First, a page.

This book is subtitled - "nine lives in the world's largest refugee camp" - which clearly describes both the number of people the author followed for a period of several years; and the "nine lives" everyone in the camp seems to need to survive.
Rawlence, a researcher for Human Rights Watch in the Horn of Africa, made multiple visits over a span of years to Dadaab refugee camp in the northern Kenyan desert. He must have spent countless hours interviewing and observing residents to put together this detailed and fascinating account of life in the camp.
Most of the residents of Dadaab are Somalis who have been fleeing both drought (and the attendant famine) and civil war since the early 90s. However, there are also Sudanese, Ethiopians and those from a handful of other African countries who have escaped hardship there. The camp was supposed to be a temporary solution but has grown into one of the largest "cities" in Kenya - those who leave to return home or for better lives in Nairobi, Europe, Australia or North America cannot make up for the birth rate or the constant influx of new refugees.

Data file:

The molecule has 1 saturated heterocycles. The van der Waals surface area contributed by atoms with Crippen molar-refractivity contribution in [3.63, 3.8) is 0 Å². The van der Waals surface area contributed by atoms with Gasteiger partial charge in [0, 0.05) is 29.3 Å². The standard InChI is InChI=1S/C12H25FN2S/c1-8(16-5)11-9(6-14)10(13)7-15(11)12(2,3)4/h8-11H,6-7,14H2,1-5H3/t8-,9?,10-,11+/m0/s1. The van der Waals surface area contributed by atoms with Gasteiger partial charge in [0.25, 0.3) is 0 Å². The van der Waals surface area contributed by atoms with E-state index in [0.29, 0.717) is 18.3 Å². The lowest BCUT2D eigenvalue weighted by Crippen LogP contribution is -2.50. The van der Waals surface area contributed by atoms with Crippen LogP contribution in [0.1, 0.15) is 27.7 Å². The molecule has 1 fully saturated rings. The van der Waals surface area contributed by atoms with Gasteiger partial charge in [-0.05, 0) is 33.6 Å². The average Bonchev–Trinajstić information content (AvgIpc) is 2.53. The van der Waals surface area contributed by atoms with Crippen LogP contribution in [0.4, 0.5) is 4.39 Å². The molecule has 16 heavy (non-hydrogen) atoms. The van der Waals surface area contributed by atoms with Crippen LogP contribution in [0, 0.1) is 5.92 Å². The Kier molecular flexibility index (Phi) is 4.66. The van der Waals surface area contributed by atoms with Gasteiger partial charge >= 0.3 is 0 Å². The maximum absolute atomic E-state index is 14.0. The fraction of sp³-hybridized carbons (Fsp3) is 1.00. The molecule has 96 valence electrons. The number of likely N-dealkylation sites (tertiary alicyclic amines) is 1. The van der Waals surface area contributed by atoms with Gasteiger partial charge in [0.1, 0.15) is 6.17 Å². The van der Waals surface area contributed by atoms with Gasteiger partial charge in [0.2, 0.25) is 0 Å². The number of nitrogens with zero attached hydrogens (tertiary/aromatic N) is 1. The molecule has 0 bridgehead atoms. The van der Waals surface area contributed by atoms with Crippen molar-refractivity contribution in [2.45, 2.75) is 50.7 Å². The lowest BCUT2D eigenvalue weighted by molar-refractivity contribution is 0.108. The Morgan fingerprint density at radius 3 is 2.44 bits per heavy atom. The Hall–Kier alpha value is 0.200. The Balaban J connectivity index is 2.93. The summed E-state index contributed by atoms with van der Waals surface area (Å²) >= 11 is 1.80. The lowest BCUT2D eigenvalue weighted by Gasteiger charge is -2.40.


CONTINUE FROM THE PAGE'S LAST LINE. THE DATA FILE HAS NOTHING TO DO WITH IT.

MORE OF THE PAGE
It is illuminating to see the ingenuity of the residents who have no official status in Kenya yet have developed a sophisticated black market economy, have been educated by the Kenyans and the UN in some cases and, against impossible odds, many remain hopeful. Of course many do not and return to danger at home or in Nairobi or turn to suicide.
The book also manages to educate on the state of the Kenyan government - and the level of corruption involved in it as well as its tense relationship with Somalia even before al-Shabaab terrorists became an issue.
This is not an easy read but it is well written and the author manages to personalize the story through following several residents which makes it easier to digest a complicated tale of war, history and politics.